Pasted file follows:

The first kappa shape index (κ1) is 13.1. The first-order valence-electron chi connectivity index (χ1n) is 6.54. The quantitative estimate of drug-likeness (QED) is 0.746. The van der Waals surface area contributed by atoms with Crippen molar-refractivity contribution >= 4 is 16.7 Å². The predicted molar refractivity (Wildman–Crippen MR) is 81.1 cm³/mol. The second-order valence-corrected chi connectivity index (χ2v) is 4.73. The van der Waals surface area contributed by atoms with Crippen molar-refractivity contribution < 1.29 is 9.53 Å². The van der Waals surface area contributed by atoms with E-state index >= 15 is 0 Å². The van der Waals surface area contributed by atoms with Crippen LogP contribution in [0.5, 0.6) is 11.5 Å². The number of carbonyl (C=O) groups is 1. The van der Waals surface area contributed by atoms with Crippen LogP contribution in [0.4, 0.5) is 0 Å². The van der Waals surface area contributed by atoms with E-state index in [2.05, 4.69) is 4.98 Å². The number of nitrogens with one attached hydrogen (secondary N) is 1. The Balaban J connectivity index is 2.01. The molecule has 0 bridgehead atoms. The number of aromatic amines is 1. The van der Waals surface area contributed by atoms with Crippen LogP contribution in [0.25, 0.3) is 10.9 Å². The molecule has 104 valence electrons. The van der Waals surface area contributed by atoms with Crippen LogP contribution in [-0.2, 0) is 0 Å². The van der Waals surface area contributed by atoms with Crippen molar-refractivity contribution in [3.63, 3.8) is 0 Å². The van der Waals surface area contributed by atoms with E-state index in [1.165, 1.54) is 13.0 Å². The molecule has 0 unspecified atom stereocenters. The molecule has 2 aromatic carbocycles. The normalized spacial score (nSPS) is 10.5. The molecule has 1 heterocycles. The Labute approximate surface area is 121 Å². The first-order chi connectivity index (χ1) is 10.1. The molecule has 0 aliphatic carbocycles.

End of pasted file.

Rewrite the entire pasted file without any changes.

The first kappa shape index (κ1) is 13.1. The first-order valence-electron chi connectivity index (χ1n) is 6.54. The quantitative estimate of drug-likeness (QED) is 0.746. The van der Waals surface area contributed by atoms with Crippen molar-refractivity contribution >= 4 is 16.7 Å². The predicted molar refractivity (Wildman–Crippen MR) is 81.1 cm³/mol. The second-order valence-corrected chi connectivity index (χ2v) is 4.73. The van der Waals surface area contributed by atoms with Crippen molar-refractivity contribution < 1.29 is 9.53 Å². The van der Waals surface area contributed by atoms with E-state index >= 15 is 0 Å². The van der Waals surface area contributed by atoms with Crippen LogP contribution in [0.5, 0.6) is 11.5 Å². The number of carbonyl (C=O) groups is 1. The van der Waals surface area contributed by atoms with Crippen LogP contribution in [0.4, 0.5) is 0 Å². The van der Waals surface area contributed by atoms with E-state index in [2.05, 4.69) is 4.98 Å². The number of nitrogens with one attached hydrogen (secondary N) is 1. The Balaban J connectivity index is 2.01. The molecule has 0 bridgehead atoms. The number of aromatic amines is 1. The van der Waals surface area contributed by atoms with Crippen LogP contribution in [0.25, 0.3) is 10.9 Å². The molecule has 104 valence electrons. The van der Waals surface area contributed by atoms with Crippen LogP contribution in [-0.2, 0) is 0 Å². The van der Waals surface area contributed by atoms with Crippen molar-refractivity contribution in [3.63, 3.8) is 0 Å². The van der Waals surface area contributed by atoms with E-state index in [1.165, 1.54) is 13.0 Å². The molecule has 0 unspecified atom stereocenters. The molecule has 2 aromatic carbocycles. The normalized spacial score (nSPS) is 10.5. The molecule has 1 heterocycles. The Labute approximate surface area is 121 Å². The first-order chi connectivity index (χ1) is 10.1. The molecule has 0 aliphatic carbocycles.